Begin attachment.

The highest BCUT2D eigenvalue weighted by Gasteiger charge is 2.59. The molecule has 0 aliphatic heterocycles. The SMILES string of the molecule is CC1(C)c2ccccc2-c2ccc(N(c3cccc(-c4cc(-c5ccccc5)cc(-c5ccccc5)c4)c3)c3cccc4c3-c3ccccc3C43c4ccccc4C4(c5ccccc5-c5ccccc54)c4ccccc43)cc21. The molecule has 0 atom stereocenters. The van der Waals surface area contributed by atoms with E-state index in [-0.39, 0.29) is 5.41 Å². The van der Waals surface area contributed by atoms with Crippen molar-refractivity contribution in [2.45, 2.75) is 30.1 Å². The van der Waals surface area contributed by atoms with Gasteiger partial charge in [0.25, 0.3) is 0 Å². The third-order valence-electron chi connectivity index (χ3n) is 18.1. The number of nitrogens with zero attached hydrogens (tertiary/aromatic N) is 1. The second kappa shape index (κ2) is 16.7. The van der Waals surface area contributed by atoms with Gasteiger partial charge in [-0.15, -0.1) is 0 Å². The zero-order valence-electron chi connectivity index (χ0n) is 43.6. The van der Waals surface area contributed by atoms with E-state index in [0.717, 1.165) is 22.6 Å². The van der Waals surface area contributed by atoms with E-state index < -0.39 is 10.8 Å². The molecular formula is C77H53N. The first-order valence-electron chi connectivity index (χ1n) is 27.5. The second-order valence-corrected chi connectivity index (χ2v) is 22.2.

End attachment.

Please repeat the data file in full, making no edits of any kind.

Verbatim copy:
The highest BCUT2D eigenvalue weighted by Gasteiger charge is 2.59. The molecule has 0 aliphatic heterocycles. The SMILES string of the molecule is CC1(C)c2ccccc2-c2ccc(N(c3cccc(-c4cc(-c5ccccc5)cc(-c5ccccc5)c4)c3)c3cccc4c3-c3ccccc3C43c4ccccc4C4(c5ccccc5-c5ccccc54)c4ccccc43)cc21. The molecule has 0 atom stereocenters. The van der Waals surface area contributed by atoms with E-state index in [-0.39, 0.29) is 5.41 Å². The van der Waals surface area contributed by atoms with Crippen molar-refractivity contribution in [2.45, 2.75) is 30.1 Å². The van der Waals surface area contributed by atoms with Gasteiger partial charge in [0.25, 0.3) is 0 Å². The third-order valence-electron chi connectivity index (χ3n) is 18.1. The number of nitrogens with zero attached hydrogens (tertiary/aromatic N) is 1. The second kappa shape index (κ2) is 16.7. The van der Waals surface area contributed by atoms with Gasteiger partial charge in [-0.15, -0.1) is 0 Å². The zero-order valence-electron chi connectivity index (χ0n) is 43.6. The van der Waals surface area contributed by atoms with E-state index in [0.717, 1.165) is 22.6 Å². The van der Waals surface area contributed by atoms with E-state index < -0.39 is 10.8 Å². The molecular formula is C77H53N. The first-order valence-electron chi connectivity index (χ1n) is 27.5. The second-order valence-corrected chi connectivity index (χ2v) is 22.2.